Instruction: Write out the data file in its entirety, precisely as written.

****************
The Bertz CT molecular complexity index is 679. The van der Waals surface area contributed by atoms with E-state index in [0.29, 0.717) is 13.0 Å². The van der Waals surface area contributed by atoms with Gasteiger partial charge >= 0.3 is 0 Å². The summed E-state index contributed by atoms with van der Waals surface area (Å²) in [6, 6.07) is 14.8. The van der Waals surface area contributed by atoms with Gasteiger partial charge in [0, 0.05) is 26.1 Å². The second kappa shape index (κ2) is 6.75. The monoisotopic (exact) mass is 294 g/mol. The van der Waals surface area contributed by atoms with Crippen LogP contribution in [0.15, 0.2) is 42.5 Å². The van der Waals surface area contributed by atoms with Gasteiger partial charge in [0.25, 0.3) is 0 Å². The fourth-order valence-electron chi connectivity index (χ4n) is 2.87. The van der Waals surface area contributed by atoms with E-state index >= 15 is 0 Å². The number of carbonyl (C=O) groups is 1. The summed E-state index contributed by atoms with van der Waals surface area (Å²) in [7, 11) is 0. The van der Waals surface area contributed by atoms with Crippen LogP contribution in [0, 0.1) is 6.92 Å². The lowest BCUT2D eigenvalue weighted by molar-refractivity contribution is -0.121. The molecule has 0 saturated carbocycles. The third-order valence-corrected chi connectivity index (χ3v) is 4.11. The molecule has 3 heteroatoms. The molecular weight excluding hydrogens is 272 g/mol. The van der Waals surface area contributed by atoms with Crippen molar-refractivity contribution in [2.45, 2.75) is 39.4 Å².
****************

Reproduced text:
The Bertz CT molecular complexity index is 679. The van der Waals surface area contributed by atoms with E-state index in [0.29, 0.717) is 13.0 Å². The van der Waals surface area contributed by atoms with Gasteiger partial charge >= 0.3 is 0 Å². The summed E-state index contributed by atoms with van der Waals surface area (Å²) in [6, 6.07) is 14.8. The van der Waals surface area contributed by atoms with Gasteiger partial charge in [0, 0.05) is 26.1 Å². The second kappa shape index (κ2) is 6.75. The monoisotopic (exact) mass is 294 g/mol. The van der Waals surface area contributed by atoms with Crippen LogP contribution in [0.15, 0.2) is 42.5 Å². The van der Waals surface area contributed by atoms with Gasteiger partial charge in [0.25, 0.3) is 0 Å². The fourth-order valence-electron chi connectivity index (χ4n) is 2.87. The van der Waals surface area contributed by atoms with E-state index >= 15 is 0 Å². The number of carbonyl (C=O) groups is 1. The summed E-state index contributed by atoms with van der Waals surface area (Å²) in [7, 11) is 0. The van der Waals surface area contributed by atoms with Crippen LogP contribution in [0, 0.1) is 6.92 Å². The lowest BCUT2D eigenvalue weighted by molar-refractivity contribution is -0.121. The molecule has 0 saturated carbocycles. The third-order valence-corrected chi connectivity index (χ3v) is 4.11. The molecule has 3 heteroatoms. The molecular weight excluding hydrogens is 272 g/mol. The van der Waals surface area contributed by atoms with Crippen molar-refractivity contribution in [2.45, 2.75) is 39.4 Å².